According to the study, the Boston Celtics and the Los Angeles Lakers were at the top of the list of the touchiest teams, while the Sacramento Kings and Charlotte Bobcats were the least touchy teams in the league (1).  And the league’s most touchy-feely player?  Kevin Garnett of the Celtics (see photo of picture-worthy hug at left).  While the study showed a correlation between touching and performance, they did not prove that touching causes improved performance.

This observation has been studied in other settings as well.  Tiffany Field, one of the more prolific touch researchers, studied women with prenatal depression.  In the study, they compared participants whose partners gave them a regular massage to a control group in which the subjects got didily-squat (isn’t that sad?).  Guess what they found? Yep, those receiving regular rub-downs reported both a decrease in pain as well as improved relationships with their partners (3).  The same group of researchers studied autistic children and showed that touch therapy (which consisted of 15 minutes of physical contact two times per week for four weeks) was associated with less touch aversion, off-task behavior and stereotypic behavior and improved attention, behavior regulation, social behavior and initiating behavior (4).  Put simply, autistic kids were able to more easily control their behavior (this is one of the biggest challenges of the disease).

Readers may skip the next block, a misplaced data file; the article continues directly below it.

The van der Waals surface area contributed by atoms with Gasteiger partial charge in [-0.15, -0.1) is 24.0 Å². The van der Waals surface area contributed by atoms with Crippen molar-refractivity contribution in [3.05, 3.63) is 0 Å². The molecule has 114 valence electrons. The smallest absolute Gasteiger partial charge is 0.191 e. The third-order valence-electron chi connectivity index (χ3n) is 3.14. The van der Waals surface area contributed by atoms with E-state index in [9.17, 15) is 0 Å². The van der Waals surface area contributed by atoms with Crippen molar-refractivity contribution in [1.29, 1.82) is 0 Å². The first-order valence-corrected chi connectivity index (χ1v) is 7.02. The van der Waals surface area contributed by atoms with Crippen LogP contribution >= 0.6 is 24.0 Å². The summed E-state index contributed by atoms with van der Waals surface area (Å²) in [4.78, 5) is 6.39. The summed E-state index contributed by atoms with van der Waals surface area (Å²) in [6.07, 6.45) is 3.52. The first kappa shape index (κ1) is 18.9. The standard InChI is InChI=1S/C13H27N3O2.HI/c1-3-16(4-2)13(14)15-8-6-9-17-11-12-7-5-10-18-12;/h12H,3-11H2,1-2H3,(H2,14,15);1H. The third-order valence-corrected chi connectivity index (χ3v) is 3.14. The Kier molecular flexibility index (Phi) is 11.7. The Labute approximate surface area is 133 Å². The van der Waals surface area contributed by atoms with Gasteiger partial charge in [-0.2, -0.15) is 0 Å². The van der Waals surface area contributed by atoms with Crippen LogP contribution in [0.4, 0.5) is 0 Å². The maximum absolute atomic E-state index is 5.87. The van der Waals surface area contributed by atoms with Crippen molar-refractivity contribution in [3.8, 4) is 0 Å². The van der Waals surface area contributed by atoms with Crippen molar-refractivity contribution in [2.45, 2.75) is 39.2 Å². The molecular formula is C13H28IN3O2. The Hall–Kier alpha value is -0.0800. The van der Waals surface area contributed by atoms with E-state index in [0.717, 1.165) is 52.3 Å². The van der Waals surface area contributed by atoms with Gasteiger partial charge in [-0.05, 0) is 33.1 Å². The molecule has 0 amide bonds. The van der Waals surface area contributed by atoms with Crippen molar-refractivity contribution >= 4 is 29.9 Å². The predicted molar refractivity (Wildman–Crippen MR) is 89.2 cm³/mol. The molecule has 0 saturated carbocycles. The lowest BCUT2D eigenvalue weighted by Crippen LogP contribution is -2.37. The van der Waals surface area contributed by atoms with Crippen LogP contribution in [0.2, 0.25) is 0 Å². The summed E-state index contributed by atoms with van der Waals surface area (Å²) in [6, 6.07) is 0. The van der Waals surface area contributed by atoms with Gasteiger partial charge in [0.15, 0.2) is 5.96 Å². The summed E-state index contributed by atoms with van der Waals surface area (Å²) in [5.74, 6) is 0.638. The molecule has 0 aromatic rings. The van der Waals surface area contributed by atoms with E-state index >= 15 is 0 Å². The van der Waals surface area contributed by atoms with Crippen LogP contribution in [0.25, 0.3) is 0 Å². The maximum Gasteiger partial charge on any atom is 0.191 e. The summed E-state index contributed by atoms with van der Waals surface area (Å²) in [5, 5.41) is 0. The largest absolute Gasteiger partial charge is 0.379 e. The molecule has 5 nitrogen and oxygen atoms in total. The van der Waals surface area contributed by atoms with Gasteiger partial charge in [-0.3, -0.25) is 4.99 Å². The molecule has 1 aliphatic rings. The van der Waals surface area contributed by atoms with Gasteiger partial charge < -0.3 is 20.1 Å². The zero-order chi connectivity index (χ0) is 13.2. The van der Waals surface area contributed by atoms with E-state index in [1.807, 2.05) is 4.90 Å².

What is the science behind these observations?

Lets look at two hormones the body produces in relation to touch: oxytocin and cortisol.